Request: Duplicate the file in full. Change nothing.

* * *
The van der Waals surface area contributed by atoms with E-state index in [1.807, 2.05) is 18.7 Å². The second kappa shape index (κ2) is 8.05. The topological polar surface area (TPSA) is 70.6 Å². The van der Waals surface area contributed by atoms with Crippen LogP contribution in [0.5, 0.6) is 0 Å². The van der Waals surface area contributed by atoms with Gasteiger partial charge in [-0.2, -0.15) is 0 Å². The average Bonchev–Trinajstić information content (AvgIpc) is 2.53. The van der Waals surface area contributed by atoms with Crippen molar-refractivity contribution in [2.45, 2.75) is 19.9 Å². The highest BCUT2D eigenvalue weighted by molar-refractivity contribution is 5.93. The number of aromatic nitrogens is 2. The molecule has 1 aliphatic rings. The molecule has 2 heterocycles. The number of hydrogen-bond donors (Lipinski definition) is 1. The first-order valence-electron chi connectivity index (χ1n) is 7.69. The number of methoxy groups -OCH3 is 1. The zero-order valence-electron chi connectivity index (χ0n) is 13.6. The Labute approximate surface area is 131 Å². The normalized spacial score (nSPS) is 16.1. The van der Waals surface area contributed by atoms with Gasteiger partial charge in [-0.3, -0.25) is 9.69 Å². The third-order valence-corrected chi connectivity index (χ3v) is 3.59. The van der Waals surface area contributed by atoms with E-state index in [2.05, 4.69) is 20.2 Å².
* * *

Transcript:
The van der Waals surface area contributed by atoms with E-state index in [1.807, 2.05) is 18.7 Å². The second kappa shape index (κ2) is 8.05. The topological polar surface area (TPSA) is 70.6 Å². The van der Waals surface area contributed by atoms with Crippen LogP contribution in [0.5, 0.6) is 0 Å². The van der Waals surface area contributed by atoms with Gasteiger partial charge in [-0.2, -0.15) is 0 Å². The average Bonchev–Trinajstić information content (AvgIpc) is 2.53. The van der Waals surface area contributed by atoms with Crippen molar-refractivity contribution in [2.45, 2.75) is 19.9 Å². The highest BCUT2D eigenvalue weighted by molar-refractivity contribution is 5.93. The number of aromatic nitrogens is 2. The molecule has 1 aliphatic rings. The molecule has 2 heterocycles. The number of hydrogen-bond donors (Lipinski definition) is 1. The first-order valence-electron chi connectivity index (χ1n) is 7.69. The number of methoxy groups -OCH3 is 1. The zero-order valence-electron chi connectivity index (χ0n) is 13.6. The Labute approximate surface area is 131 Å². The normalized spacial score (nSPS) is 16.1. The van der Waals surface area contributed by atoms with Gasteiger partial charge in [-0.3, -0.25) is 9.69 Å². The third-order valence-corrected chi connectivity index (χ3v) is 3.59. The van der Waals surface area contributed by atoms with E-state index in [2.05, 4.69) is 20.2 Å².